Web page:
(typed in soluble ink)   Copy No. 135__
     
 
Secret
 
 
 
 
Standing War Order No. 171
 
 
     
 
Experiences and Observations
 
     
 
1) Use of the Enemy's Air Force against U-boats.
          The Air Force is a dangerous foe to U-boats.  The enemy is using it to a great extent for the purpose of U-boat defence.  As it is operated in part from aircraft-carriers, it must be reckoned with in very distant areas of the open seas.  The English Air Patrol is flown even in very bad weather.
  Up to now the presence of aircraft-carriers has been established:
    In the western sea area Shetlands - Faroes,
    west of Ireland,
    south-west of Ireland,
    west of the English Channel,
    west of Gibraltar.
  The aircraft bombs have large explosive charges and time-fuzes.
2) U-boat defence in coastal waters.
          The enemy has a large number of trawlers, cutters, motor boats and other small craft in the U-boat defence service.  Their equipment is not uniform.  Some of them have listening or position-finding apparatus, the efficiency of which does not however appear to be great.  They try to avoid recognition as watch vessels by their appearance.  They are often camouflaged by irregular patches of colour.  At night they do not always sail with darkened lights.  They often show a red, white, or green toplight.  By the kind of position lights their arrangement (far apart, close together, high, low, bright or dull) they try to deceive as to their nature and size.  Be on the lookout if several are working together.  In that case they usually have nets laid out.
          Their task is not only direct combat with U-boats; they are to keep any boats detected under water until the arrival of well-equipped pursuit units.  Look out for single darkened watch vessels between steamers carrying lights.
3) Attack on U-boats.
          When U-boats have been detected (sighting reports, SOS and SSS reports by steamers, notification of sinkings)
  a) aircraft are despatched, to attack and keep the boat under water;
 
 
 
 
 

 

 
 
 
 
     
     
 
  b) then destroyers or other pursuit vessels join in;
  c) the warning signals to shipping are sent out relatively quickly.  Traffic is diverted.  While merchant ships are ordered to avoid the suspect area, it is to be reckoned with that any U-boat decoys in the neighbourhood will at once make for the areas where U-boats are suspected.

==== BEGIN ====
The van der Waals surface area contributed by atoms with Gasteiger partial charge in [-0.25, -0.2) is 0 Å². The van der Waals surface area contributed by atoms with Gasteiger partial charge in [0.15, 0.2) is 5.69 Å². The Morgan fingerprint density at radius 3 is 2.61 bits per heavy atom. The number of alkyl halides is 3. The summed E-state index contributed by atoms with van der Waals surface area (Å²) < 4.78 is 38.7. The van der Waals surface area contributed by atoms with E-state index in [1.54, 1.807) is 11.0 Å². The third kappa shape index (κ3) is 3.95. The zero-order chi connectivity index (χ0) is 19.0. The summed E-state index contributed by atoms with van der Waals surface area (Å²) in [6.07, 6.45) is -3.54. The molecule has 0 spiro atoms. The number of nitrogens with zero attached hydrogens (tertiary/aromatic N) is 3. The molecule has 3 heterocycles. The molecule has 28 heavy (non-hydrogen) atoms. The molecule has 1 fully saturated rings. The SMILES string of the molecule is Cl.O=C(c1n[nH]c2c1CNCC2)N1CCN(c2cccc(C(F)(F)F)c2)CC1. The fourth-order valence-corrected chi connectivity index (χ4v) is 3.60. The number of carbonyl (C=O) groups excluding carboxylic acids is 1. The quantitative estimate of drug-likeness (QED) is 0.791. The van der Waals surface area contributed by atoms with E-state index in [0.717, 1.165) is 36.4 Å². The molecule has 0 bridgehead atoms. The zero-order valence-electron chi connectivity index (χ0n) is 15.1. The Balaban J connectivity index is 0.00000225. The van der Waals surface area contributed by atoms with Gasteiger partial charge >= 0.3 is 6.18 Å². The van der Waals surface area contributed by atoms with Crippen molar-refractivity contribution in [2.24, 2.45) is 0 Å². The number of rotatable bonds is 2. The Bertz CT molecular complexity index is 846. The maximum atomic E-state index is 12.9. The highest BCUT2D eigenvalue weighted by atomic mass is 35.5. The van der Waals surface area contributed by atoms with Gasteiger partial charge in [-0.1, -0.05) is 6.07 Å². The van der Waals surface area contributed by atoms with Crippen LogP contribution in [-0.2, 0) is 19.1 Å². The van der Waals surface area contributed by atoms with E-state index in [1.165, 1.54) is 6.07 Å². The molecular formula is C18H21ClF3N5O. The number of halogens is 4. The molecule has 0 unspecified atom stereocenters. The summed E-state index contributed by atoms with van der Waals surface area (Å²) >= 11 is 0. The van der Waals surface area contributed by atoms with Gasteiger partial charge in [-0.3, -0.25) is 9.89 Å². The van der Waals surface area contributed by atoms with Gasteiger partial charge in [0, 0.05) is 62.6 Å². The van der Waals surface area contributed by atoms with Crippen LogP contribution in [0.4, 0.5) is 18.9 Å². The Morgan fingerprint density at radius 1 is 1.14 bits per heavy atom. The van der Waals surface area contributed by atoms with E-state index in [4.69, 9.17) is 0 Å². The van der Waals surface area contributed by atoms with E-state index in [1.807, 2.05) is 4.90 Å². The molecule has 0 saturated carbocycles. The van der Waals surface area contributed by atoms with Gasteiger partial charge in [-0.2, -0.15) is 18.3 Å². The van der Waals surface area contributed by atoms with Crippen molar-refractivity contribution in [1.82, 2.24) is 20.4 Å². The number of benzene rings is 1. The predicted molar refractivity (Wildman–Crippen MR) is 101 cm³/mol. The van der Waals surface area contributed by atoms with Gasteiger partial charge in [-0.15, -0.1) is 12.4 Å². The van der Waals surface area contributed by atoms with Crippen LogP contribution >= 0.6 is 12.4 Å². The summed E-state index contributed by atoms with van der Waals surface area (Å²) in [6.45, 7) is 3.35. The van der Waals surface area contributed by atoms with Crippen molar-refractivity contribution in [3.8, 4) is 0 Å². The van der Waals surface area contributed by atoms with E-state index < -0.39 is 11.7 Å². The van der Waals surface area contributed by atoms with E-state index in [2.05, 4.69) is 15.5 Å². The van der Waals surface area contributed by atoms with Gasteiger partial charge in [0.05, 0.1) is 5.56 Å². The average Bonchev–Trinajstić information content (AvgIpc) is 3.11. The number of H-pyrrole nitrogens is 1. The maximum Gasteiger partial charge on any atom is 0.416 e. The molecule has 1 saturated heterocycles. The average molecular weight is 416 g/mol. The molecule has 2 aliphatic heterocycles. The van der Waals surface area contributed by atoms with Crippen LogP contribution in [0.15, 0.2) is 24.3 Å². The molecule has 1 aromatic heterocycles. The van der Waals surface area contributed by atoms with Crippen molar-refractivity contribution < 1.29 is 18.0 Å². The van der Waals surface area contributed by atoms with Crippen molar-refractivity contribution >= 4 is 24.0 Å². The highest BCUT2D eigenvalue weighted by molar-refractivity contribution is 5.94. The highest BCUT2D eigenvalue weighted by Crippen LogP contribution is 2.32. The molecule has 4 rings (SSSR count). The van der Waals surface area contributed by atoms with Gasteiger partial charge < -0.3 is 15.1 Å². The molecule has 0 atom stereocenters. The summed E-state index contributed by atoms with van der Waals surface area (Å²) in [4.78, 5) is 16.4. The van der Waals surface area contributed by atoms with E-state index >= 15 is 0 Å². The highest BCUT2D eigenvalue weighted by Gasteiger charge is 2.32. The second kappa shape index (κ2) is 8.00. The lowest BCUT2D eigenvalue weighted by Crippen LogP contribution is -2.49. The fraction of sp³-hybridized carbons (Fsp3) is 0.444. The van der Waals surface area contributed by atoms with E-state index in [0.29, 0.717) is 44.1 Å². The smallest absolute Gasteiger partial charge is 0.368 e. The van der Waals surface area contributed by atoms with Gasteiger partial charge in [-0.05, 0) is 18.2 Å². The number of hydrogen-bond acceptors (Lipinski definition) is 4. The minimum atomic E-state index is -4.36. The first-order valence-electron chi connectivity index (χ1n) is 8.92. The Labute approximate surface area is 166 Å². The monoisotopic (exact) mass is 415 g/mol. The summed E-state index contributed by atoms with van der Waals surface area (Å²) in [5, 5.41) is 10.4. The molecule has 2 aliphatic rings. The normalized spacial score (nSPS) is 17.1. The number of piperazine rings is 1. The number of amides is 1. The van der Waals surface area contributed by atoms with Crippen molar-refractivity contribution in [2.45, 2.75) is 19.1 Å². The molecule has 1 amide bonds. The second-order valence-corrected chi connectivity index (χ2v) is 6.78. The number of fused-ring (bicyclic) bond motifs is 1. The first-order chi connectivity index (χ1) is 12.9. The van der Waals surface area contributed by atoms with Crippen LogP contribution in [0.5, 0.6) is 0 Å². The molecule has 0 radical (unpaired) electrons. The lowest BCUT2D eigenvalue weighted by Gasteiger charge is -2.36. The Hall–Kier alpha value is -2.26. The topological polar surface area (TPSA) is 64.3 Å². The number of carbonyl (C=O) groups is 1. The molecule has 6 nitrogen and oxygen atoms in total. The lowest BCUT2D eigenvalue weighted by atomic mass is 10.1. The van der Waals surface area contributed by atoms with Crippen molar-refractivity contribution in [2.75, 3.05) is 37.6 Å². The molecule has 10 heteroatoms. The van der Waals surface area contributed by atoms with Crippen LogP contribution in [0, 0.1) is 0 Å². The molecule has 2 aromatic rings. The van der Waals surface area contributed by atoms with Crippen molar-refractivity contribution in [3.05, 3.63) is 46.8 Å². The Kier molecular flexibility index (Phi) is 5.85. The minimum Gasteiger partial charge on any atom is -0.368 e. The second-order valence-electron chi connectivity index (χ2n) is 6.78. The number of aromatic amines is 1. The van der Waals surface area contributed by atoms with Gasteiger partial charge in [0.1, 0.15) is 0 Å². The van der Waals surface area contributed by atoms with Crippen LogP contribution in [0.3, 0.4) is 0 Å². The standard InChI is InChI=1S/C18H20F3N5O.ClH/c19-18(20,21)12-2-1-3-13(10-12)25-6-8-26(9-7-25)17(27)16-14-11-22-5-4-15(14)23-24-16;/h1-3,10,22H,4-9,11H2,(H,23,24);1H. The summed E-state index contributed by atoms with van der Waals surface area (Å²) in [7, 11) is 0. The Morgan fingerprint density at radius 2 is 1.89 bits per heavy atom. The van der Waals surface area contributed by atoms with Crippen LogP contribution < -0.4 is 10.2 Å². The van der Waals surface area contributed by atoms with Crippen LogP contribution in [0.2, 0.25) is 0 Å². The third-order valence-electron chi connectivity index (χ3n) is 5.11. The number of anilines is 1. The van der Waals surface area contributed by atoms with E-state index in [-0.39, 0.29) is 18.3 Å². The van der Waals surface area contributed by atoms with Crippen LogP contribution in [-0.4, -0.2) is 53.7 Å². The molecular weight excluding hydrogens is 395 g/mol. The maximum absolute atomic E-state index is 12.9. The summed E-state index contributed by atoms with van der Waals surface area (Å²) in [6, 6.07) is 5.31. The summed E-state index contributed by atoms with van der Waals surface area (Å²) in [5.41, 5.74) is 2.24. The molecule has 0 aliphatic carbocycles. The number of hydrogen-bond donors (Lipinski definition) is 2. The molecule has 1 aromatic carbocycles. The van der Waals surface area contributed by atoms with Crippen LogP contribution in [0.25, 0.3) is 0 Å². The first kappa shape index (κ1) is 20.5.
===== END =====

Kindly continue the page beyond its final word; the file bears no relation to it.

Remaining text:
It is therefore proper, when the presence of the U-boat has been betrayed:
    a)  to leave the area for another.
    b)  to be particularly wary of any steamers that may still be met with.
4. Behaviour of enemy merchantmen:
    English shipping has received the following instructions:
  a) Every German U-boat is to be attacked with every means available; it is to be rammed, and if the ship is equipped with depth-charges, these are to be used.  The possession of depth-charge apparatus by their merchantmen has been established on more than one occasion.
  b) The ships are not to pass through waters near the coasts at night; ships coming in at dawn are to lie off their ports of destination.
5. U-boat decoys and deceptive devices.
  a) The existence of U-boat decoys has been proved.  Steamers of every sort and size can be converted for the purpose.  Their collaboration with aircraft and m.t.b.s has been observed.
  b) It has been observed in many cases that merchantmen seek to mislead as to their course and size by displacing their masts or sailing lights, and that they protect their bridges by sandbags against gunfire.
  c)* British merchant vessels in the South American service, which have hitherto been mostly painted grey, are now in some cases making their appearance resemble that of neutral ships, especially Italian.**  Besides this they carry large metal plates or wooden boards with neutral flags painted on them, which can be fixed to the sides in case of need, to give the appearance of a neutral ship. 
            It may be taken for granted that all enemy merchantmen carry out the same sort of camouflage.
     
     
                                                                            signed  Dönitz.
     
  c)* Slip in ordinary typescript pasted at bottom of page, with the words "especially Italian" crossed out in red ink, and signed We 28/ii.
     
 
     
     
     
     
 
 
 
 

 


 

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